OAKLAND -- The man accused of killing six students and a receptionist at Oikos University during what police described as a revenge mass killing pleaded not guilty Monday to multiple special circumstances murder charges that make him eligible for the death penalty.

One Goh, 43, made the plea through a Korean-language interpreter and also answered yes to questions regarding his approval to waiving his right for a speedy trial.

Wearing a red Alameda County Jail jumpsuit, Goh appeared healthy despite a weeks-long refusal to eat, which ended this weekend.

His face appeared slightly slimmer than in booking photos taken after his arrest, just hours after the shooting rampage.

Goh was shackled at the waist and handcuffed to a chair during the entire court proceedings.

Goh is accused of killing Judith Seymour, 53, of San Jose; Lydia Sim, 21, of Hayward; Sonam Choedon, 33, of El Cerrito; Grace Kim, 23, of Union City; Doris Chibuko, 40, of San Leandro; Tshering Rinzing Bhutia, 38, of San Francisco, and Katleen Ping, 24, of Oakland.

The shooting spree began on the morning of April 2 inside the small, struggling university on Edgewater Drive in Oakland when, police say, Goh walked into a classroom, eventually stood up and then starting shooting students.

Police say Goh was upset that the university refused to refund his tuition after he dropped out of school at the beginning of the school year.


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Goh allegedly used a .45-caliber handgun and brought four additional magazines with him to the school.

After the shootings, Goh stole a student's car and drove to a Safeway in Alameda, where he called a family member and said that he killed students, police say.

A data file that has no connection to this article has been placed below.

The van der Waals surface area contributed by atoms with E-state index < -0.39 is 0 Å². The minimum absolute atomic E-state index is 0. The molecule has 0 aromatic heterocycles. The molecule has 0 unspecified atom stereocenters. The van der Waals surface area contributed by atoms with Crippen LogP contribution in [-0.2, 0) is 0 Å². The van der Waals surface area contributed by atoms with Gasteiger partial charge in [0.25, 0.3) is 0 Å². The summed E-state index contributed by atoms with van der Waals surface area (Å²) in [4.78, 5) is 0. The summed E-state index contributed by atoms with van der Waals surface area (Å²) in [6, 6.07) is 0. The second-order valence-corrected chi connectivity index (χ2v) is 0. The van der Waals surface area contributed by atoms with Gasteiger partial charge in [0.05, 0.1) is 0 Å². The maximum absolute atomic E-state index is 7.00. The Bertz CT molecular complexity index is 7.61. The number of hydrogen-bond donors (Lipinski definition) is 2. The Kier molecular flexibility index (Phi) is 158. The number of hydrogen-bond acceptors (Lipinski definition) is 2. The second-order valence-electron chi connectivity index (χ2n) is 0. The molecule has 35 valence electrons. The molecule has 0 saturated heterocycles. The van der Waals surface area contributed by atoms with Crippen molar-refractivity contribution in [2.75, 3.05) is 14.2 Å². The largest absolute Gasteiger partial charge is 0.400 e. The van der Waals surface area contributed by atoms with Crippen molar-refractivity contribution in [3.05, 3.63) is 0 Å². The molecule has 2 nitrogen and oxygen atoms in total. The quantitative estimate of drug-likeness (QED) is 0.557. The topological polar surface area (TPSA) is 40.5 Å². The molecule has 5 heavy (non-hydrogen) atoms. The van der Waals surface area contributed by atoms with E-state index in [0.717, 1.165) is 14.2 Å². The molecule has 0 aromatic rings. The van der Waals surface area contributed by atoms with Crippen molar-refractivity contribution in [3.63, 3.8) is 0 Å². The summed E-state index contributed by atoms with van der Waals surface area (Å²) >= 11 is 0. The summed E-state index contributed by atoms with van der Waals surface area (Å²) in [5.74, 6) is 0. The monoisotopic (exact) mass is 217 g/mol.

Oakland police Chief Howard Jordan has said Goh walked into the Safeway store and asked a clerk if he could use a telephone.

The clerk stood by as Goh called a relative, Jordan said, and overheard the suspect talking about the shooting. The clerk notified store security, who detained Goh and called Alameda police, Jordan said.

In interviews with Oakland police, Goh admitted that he went to the college with a .45-caliber handgun and four loaded magazines, that he kidnapped a woman in an office and took her to a classroom, that he shot several people and that he took the car keys of one of his victims and left in the victim's vehicle, according to the affidavit.

Goh's attorney, deputy public defender David Klaus, declined to comment Monday but said last month that his client was "extremely remorseful and overcome with sadness."

That sadness contributed to Goh refusing to eat for three weeks, the Alameda County Sheriff's Department said. Goh allegedly told other inmates that he was refusing to eat because he was ashamed of what he did. Klaus said Monday that his client is now eating.

Goh is scheduled to appear in court on June 25 for a pretrial hearing.